“Mainland Europe had always been a hotbed of experimentation,” Henderson notes in his extensive and witty essay that accompanies the set. As a columnist for Sounds magazine in the early ’80s, he was, with some trepidation, given leeway to explore the new electronic sounds of such far-flung locales as Slovenia, Latvia, Estonia and the closer underbellies of Spain, Italy, Portugal, France, Germany and the Netherlands. “These people were indeed embracing new technology,” he recalls, “but they also had time for toy instruments, prehistoric voice computers and Casio’s tinniest keyboard. There were rudimentary drum machines and notes that confessed, ‘that’s my voice through a Korg.'” Despite the widely disparate places of origin, there is, as he notes, a “unifying leftfield wonkiness” to the music. Listening back in 2017, these creations are no less bizarre, no less captivating and perhaps even more charming in their faith in the just-born technology that would ultimately swamp the planet as the millennium progressed.
Below are five favorites from the set, an absolutely essential addition to the library of the electronic music historian and simply tremendous fun for anyone with an open ear and a taste for the unusual. Accompanying each are notes from the artists themselves, another noteworthy example of the extreme care and love that has gone into this box set, surely a contender for any best-of-the-year list.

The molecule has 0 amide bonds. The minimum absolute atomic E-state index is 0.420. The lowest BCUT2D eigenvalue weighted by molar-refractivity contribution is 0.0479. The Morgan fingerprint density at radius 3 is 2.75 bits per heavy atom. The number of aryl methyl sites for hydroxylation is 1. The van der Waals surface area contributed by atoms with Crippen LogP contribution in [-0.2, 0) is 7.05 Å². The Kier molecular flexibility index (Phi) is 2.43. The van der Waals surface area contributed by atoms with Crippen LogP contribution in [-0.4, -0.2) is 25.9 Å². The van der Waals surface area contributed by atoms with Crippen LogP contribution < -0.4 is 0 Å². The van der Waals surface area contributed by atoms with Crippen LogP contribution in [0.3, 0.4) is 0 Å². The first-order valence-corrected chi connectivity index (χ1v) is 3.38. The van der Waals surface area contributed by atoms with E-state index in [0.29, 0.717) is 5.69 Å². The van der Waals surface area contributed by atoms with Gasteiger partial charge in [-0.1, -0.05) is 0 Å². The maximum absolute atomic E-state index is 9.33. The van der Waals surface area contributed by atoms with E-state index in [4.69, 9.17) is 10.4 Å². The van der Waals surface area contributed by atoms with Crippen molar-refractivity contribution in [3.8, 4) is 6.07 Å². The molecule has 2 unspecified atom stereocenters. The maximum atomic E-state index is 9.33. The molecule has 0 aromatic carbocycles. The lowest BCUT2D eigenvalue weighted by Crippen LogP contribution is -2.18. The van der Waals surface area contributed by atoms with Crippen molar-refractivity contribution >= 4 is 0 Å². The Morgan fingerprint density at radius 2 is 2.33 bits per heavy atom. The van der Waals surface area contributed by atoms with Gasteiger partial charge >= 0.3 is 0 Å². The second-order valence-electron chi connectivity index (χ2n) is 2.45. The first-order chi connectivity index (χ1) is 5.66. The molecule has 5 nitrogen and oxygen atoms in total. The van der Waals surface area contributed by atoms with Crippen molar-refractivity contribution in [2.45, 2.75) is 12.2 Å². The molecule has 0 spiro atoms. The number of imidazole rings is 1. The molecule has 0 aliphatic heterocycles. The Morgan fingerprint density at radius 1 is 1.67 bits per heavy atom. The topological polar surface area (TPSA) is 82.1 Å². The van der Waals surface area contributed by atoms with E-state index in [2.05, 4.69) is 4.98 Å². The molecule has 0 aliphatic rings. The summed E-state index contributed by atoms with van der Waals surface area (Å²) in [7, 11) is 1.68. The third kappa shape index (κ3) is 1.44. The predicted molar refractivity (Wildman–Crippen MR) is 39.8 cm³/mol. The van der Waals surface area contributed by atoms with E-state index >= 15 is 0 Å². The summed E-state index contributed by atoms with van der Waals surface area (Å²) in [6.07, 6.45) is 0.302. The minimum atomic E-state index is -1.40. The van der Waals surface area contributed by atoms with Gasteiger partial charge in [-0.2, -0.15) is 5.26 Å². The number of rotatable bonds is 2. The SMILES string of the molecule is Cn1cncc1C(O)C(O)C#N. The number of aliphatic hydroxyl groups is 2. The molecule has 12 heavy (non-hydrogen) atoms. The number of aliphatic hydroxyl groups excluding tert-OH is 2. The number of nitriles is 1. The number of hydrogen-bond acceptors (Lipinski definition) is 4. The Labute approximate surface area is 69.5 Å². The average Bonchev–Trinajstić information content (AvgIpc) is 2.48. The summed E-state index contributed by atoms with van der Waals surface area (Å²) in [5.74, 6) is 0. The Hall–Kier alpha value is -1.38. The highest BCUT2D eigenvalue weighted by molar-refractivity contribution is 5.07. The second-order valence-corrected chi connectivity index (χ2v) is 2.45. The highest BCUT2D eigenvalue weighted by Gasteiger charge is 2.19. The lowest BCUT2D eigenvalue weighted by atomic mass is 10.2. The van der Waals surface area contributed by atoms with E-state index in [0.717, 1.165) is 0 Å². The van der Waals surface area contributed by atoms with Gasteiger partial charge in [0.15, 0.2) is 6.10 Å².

Noise Reduction System is available at all fine music retailers and directly from Cherry Red themselves.
Andre DeKonig – Party Talk
“Recorded fall/winter 1982 using a Roland Drumatix, a Korg MS-20 and a Casio VL-1, and using ping-pong recording between a reel to reel tape machine and cassette deck. The unintelligible noise you hear is my voice processed through the Korg.”
Daniele Ciullini – Marbles in the Garden
“Daniele is an Italian musician active from 1980 to 1986 in the area of independent self-productions with concrete music works and minimal electronica. After a long pause, I resumed my activity in 2011 with multiple electronic works in the dark ambient and industrial fields.”